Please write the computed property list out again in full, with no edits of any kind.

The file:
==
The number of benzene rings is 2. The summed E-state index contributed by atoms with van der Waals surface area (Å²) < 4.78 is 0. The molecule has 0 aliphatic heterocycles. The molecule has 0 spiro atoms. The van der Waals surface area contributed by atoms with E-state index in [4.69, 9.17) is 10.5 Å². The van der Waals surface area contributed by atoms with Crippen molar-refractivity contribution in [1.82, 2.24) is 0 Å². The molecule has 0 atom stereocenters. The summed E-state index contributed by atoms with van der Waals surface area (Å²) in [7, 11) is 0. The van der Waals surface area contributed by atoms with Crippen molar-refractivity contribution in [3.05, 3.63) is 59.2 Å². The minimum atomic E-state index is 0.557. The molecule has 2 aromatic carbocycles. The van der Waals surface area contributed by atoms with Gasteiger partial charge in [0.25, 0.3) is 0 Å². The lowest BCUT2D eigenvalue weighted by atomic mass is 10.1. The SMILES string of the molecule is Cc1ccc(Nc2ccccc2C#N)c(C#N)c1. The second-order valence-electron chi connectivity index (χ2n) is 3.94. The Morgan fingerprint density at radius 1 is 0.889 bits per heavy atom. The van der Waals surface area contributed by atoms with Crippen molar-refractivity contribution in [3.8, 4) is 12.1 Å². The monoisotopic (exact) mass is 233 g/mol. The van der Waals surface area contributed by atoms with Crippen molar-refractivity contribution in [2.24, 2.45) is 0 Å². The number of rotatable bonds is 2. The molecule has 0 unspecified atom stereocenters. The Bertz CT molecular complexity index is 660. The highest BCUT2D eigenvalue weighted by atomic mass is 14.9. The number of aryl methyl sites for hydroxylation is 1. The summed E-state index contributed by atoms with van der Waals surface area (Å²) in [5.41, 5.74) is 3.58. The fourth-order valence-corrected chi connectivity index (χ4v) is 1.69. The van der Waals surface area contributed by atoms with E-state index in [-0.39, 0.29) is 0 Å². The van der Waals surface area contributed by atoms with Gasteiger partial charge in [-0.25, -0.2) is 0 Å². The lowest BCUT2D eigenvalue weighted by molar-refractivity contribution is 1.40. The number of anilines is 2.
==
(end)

The number of benzene rings is 2. The summed E-state index contributed by atoms with van der Waals surface area (Å²) < 4.78 is 0. The molecule has 0 aliphatic heterocycles. The molecule has 0 spiro atoms. The van der Waals surface area contributed by atoms with E-state index in [4.69, 9.17) is 10.5 Å². The van der Waals surface area contributed by atoms with Crippen molar-refractivity contribution in [1.82, 2.24) is 0 Å². The molecule has 0 atom stereocenters. The summed E-state index contributed by atoms with van der Waals surface area (Å²) in [7, 11) is 0. The van der Waals surface area contributed by atoms with Crippen molar-refractivity contribution in [3.05, 3.63) is 59.2 Å². The minimum atomic E-state index is 0.557. The molecule has 2 aromatic carbocycles. The van der Waals surface area contributed by atoms with Gasteiger partial charge in [0.25, 0.3) is 0 Å². The lowest BCUT2D eigenvalue weighted by atomic mass is 10.1. The SMILES string of the molecule is Cc1ccc(Nc2ccccc2C#N)c(C#N)c1. The second-order valence-electron chi connectivity index (χ2n) is 3.94. The Morgan fingerprint density at radius 1 is 0.889 bits per heavy atom. The van der Waals surface area contributed by atoms with Crippen molar-refractivity contribution in [3.8, 4) is 12.1 Å². The monoisotopic (exact) mass is 233 g/mol. The van der Waals surface area contributed by atoms with Crippen molar-refractivity contribution in [2.24, 2.45) is 0 Å². The number of rotatable bonds is 2. The molecule has 0 unspecified atom stereocenters. The Bertz CT molecular complexity index is 660. The highest BCUT2D eigenvalue weighted by atomic mass is 14.9. The number of aryl methyl sites for hydroxylation is 1. The summed E-state index contributed by atoms with van der Waals surface area (Å²) in [5.41, 5.74) is 3.58. The fourth-order valence-corrected chi connectivity index (χ4v) is 1.69. The van der Waals surface area contributed by atoms with E-state index in [-0.39, 0.29) is 0 Å². The van der Waals surface area contributed by atoms with Gasteiger partial charge in [-0.25, -0.2) is 0 Å². The lowest BCUT2D eigenvalue weighted by molar-refractivity contribution is 1.40. The number of anilines is 2.